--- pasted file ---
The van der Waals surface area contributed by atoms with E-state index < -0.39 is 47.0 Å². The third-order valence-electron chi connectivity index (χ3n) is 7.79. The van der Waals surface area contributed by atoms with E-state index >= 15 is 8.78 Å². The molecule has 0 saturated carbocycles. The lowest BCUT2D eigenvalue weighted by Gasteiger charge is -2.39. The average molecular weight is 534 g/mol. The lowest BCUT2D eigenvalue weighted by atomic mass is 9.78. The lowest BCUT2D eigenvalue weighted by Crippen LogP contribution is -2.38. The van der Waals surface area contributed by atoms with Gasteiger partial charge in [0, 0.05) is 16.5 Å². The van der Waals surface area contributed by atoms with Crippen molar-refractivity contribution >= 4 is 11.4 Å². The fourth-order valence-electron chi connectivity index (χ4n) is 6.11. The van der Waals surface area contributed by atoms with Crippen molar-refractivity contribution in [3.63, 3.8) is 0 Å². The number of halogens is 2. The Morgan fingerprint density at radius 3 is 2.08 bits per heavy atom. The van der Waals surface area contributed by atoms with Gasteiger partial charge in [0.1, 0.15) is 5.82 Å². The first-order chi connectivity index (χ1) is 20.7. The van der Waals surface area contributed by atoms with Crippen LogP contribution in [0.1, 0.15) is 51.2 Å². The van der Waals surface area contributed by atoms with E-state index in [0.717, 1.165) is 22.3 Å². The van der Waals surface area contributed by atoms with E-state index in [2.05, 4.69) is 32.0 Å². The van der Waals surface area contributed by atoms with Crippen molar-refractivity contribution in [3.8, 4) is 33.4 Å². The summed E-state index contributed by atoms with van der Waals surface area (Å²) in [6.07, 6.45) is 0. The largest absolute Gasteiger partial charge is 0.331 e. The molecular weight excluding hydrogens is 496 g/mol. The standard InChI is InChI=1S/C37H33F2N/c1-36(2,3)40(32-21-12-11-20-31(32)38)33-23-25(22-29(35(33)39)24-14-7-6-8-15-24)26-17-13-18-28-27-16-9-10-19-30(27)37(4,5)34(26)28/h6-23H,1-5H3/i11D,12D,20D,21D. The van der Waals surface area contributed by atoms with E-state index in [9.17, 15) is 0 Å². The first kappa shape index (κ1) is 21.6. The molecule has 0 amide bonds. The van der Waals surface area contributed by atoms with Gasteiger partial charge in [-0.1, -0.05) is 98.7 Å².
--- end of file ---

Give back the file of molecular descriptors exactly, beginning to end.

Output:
The van der Waals surface area contributed by atoms with E-state index < -0.39 is 47.0 Å². The third-order valence-electron chi connectivity index (χ3n) is 7.79. The van der Waals surface area contributed by atoms with E-state index >= 15 is 8.78 Å². The molecule has 0 saturated carbocycles. The lowest BCUT2D eigenvalue weighted by Gasteiger charge is -2.39. The average molecular weight is 534 g/mol. The lowest BCUT2D eigenvalue weighted by atomic mass is 9.78. The lowest BCUT2D eigenvalue weighted by Crippen LogP contribution is -2.38. The van der Waals surface area contributed by atoms with Gasteiger partial charge in [0, 0.05) is 16.5 Å². The van der Waals surface area contributed by atoms with Crippen molar-refractivity contribution >= 4 is 11.4 Å². The fourth-order valence-electron chi connectivity index (χ4n) is 6.11. The van der Waals surface area contributed by atoms with Crippen molar-refractivity contribution in [3.63, 3.8) is 0 Å². The number of halogens is 2. The Morgan fingerprint density at radius 3 is 2.08 bits per heavy atom. The van der Waals surface area contributed by atoms with Gasteiger partial charge in [0.1, 0.15) is 5.82 Å². The first-order chi connectivity index (χ1) is 20.7. The van der Waals surface area contributed by atoms with Crippen LogP contribution in [0.1, 0.15) is 51.2 Å². The van der Waals surface area contributed by atoms with E-state index in [0.717, 1.165) is 22.3 Å². The van der Waals surface area contributed by atoms with E-state index in [2.05, 4.69) is 32.0 Å². The van der Waals surface area contributed by atoms with Crippen molar-refractivity contribution in [3.8, 4) is 33.4 Å². The summed E-state index contributed by atoms with van der Waals surface area (Å²) in [6.07, 6.45) is 0. The largest absolute Gasteiger partial charge is 0.331 e. The molecular weight excluding hydrogens is 496 g/mol. The standard InChI is InChI=1S/C37H33F2N/c1-36(2,3)40(32-21-12-11-20-31(32)38)33-23-25(22-29(35(33)39)24-14-7-6-8-15-24)26-17-13-18-28-27-16-9-10-19-30(27)37(4,5)34(26)28/h6-23H,1-5H3/i11D,12D,20D,21D. The van der Waals surface area contributed by atoms with E-state index in [9.17, 15) is 0 Å². The first kappa shape index (κ1) is 21.6. The molecule has 0 amide bonds. The van der Waals surface area contributed by atoms with Gasteiger partial charge in [-0.1, -0.05) is 98.7 Å².